Friday, August 19, 2016

Three consequentialist goals

I've talked before about consequentialism, but at the time I put to the side what consequences one should be striving for.  It's no small consideration: not only will a person make very different moral choices based on what consequences they are aiming for, but choosing the wrong consequences can seem to refute consequentialism altogether.

I mean, consider the basic utilitarian formulation: "the greatest happiness for the greatest number."  In that case ought we to euthanize unhappy people, to increase the sum of happiness in the people who are left?  If we get the technology to put wires in people's heads that make them feel happy all the time without changing any of the realities of their lives (say, they are still hungry and filthy and sick, but they just don't mind anymore), should we impose that on everyone?

That's where preference utilitarianism comes in -- rather than say "the goal is to make everyone happy," we could say, "the goal is to give everyone, so much as possible, what they want out of life."  So we shouldn't wirehead people unless that's truly what they want.  But that raises more problems: does that mean that, rather than taking a suicidal person to the hospital, we should give them a big bottle of sleeping pills because that's what they want?  Yet, of course, the second we edit it to "what a person of sound mind would want" or "what a well-informed person would want" we run the risk of invalidating everyone's preferences because, after all, that isn't what they really would want if only they were as mentally healthy or well informed as us.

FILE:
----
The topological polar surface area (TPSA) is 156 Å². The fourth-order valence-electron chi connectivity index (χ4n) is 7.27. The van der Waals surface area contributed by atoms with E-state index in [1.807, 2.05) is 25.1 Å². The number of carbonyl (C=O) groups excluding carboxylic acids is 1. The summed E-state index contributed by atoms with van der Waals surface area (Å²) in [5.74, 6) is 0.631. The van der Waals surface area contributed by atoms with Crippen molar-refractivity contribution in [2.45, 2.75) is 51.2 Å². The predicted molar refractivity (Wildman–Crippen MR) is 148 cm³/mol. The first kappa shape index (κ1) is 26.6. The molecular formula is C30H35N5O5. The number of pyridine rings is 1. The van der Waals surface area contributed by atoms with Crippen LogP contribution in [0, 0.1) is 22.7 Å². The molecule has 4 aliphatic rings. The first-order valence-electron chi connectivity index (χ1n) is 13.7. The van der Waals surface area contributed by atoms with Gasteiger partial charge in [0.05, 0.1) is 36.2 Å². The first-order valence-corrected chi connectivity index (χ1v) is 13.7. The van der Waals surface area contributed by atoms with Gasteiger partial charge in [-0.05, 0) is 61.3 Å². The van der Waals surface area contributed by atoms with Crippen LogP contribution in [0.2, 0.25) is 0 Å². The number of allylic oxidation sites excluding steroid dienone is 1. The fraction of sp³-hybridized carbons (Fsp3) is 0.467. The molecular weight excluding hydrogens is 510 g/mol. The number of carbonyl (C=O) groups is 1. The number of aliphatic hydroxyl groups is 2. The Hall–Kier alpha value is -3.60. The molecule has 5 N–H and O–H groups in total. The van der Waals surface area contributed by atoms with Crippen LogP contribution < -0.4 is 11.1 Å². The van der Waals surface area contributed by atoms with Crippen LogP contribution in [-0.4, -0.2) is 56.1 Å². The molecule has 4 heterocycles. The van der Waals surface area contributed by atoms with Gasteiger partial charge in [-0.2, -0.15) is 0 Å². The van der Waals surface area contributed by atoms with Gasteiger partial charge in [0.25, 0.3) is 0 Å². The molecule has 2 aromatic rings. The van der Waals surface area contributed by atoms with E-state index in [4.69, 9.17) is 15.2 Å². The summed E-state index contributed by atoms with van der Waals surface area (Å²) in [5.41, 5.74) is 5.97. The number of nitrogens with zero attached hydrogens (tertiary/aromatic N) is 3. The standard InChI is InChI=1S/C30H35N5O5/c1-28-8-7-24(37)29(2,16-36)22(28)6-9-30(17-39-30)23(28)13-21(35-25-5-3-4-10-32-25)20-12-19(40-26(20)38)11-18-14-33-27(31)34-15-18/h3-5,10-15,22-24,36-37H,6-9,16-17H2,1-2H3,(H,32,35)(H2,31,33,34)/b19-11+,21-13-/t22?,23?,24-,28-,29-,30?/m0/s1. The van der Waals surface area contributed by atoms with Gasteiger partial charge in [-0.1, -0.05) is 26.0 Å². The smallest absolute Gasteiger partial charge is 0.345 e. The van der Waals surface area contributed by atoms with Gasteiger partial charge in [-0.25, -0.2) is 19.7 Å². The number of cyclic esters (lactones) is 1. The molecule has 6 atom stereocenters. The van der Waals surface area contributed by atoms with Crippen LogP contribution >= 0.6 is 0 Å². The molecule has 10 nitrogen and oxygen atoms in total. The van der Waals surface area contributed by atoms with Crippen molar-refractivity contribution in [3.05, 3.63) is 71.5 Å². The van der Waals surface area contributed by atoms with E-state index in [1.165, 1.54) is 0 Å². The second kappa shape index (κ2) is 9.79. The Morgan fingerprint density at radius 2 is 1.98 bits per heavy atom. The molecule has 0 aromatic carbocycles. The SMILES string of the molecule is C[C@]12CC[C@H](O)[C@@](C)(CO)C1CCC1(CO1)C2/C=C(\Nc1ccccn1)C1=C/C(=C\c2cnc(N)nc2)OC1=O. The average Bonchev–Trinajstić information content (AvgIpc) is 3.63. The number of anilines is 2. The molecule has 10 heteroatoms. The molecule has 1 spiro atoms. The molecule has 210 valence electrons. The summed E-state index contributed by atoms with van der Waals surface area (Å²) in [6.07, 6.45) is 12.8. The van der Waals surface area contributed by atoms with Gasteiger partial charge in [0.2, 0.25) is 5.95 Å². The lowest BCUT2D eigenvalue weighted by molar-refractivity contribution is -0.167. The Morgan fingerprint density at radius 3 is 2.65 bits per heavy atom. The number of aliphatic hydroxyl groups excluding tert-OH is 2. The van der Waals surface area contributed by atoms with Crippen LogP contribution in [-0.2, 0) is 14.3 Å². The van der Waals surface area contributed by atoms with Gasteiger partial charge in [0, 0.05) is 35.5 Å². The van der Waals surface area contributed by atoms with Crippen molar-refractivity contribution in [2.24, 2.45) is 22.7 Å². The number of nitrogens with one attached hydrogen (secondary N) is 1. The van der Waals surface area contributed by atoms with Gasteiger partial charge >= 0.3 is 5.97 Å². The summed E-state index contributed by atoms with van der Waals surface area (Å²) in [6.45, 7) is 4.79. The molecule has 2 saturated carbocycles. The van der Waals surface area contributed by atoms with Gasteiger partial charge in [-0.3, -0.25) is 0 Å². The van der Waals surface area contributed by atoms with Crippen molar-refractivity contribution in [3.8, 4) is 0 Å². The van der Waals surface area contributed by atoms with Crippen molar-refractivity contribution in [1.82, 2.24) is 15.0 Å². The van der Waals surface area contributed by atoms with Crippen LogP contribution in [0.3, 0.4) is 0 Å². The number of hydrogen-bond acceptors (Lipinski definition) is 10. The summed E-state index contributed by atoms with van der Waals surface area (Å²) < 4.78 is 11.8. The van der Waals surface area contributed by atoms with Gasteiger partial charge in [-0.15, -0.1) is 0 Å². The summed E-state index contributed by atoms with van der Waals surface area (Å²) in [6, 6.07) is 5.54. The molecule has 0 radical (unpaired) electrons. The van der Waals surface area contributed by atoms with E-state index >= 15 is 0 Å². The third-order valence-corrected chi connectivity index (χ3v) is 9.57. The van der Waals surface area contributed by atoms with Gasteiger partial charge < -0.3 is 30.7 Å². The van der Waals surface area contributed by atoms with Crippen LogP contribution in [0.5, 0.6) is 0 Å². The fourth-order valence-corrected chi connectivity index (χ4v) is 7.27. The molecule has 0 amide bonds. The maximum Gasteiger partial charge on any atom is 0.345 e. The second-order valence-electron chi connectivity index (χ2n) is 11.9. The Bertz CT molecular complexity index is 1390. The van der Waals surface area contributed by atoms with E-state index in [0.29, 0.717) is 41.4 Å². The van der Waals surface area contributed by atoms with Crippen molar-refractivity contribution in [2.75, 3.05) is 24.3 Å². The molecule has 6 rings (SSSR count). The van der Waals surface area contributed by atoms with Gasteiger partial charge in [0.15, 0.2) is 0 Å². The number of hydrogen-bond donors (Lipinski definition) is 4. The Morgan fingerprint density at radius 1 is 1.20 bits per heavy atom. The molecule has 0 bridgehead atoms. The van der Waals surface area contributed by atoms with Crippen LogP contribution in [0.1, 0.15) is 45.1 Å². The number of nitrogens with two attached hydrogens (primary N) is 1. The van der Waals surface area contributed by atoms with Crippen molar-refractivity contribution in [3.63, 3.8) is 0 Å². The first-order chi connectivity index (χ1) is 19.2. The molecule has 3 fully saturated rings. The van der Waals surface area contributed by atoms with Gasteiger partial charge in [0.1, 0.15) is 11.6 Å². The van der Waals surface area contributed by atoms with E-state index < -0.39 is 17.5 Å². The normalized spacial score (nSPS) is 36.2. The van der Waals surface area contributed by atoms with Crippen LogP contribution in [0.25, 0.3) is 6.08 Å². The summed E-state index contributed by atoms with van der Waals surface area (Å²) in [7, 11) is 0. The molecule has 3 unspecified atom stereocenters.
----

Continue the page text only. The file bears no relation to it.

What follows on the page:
Existence is the third possibility.  Rather than preserve happiness even at the cost of ending some people's existence, we should preserve life above all.  I'm a fan of this, for sure.  After all, when considering whether a public-health proposal is a good one, we ask not "will people like it?" but "how many lives will it save?"  If saving lives is one's end goal, it seems like it wouldn't wind up with anything really monstrous.  Except .... well, we don't actually force medical interventions on people, even if they're really helpful ones.  Take the extreme case: a very elderly person, someone who has a short time to live in any case, and who has begged not to be rescucitated again and again, but to die naturally?  Is it right to overrule their preference because preserving life trumps everything else?